The Glandular System
Lesson 12, Page 1 of 9

Outline of Lesson

  1. The Two Basic Types of Glands
  2. The Endocrine System
  3. Nutrition for the Glandular System
  4. Conclusion

The Glandular System

There are two basic types of glands in the human body:

Exocrine glands [exo-, outside + crin, secrete] secrete substances through a duct or tube, usually to an outside surface. Examples are tear glands, salivary glands, and sweat glands.

Endocrine glands [endo-, within + crin, secrete] are "ductless glands" which secrete substances directly into the blood stream, which carries it to target tissues or organs where it stimulates some type of action. The substances secreted by endocrine glands are called hormones, from the Greek word meaning "to urge on" or "to set in motion." Examples of endocrine glands are the pineal, pituitary, thyroid, parathyroid, thymus, pancreas, adrenals and the sex glands (the ovaries and testes).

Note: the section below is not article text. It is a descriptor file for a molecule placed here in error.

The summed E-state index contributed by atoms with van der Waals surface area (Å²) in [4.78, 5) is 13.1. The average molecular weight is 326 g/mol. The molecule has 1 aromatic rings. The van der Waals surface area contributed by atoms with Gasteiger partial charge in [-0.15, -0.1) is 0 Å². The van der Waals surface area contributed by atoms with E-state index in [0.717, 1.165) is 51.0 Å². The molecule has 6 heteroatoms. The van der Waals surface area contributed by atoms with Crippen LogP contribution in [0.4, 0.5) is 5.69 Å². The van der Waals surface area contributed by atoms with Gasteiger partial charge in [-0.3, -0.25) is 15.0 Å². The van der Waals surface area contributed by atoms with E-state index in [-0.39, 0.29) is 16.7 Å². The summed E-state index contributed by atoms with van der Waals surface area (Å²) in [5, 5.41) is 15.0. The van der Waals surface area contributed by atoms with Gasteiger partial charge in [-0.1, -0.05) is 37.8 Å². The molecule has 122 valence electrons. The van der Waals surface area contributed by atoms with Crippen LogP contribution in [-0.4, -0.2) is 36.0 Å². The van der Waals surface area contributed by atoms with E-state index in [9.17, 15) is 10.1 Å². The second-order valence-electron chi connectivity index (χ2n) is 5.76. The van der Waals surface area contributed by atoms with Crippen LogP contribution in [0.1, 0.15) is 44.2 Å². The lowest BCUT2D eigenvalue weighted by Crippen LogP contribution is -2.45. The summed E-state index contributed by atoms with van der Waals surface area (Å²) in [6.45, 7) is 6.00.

The pancreas is both an exocrine and an endocrine gland. Its exocrine function is to secrete pancreatic juice through the pancreatic duct into the small intestines where it plays an important role in the digestion of food. (This is covered in the lesson on the digestive system.) The endocrine function of the pancreas includes the secretion of insulin and glucagon into the bloodstream to help regulate blood sugar levels and carbohydrate metabolism.

In the remainder of this lesson we will be limiting our discussion to the endocrine glands.

The chemicals secreted by endocrine glands into the general circulation are called. . .

antibodies
prostaglandins
hormones
pancreatic juice

(Select the best answer and hit the "Continue" button.)

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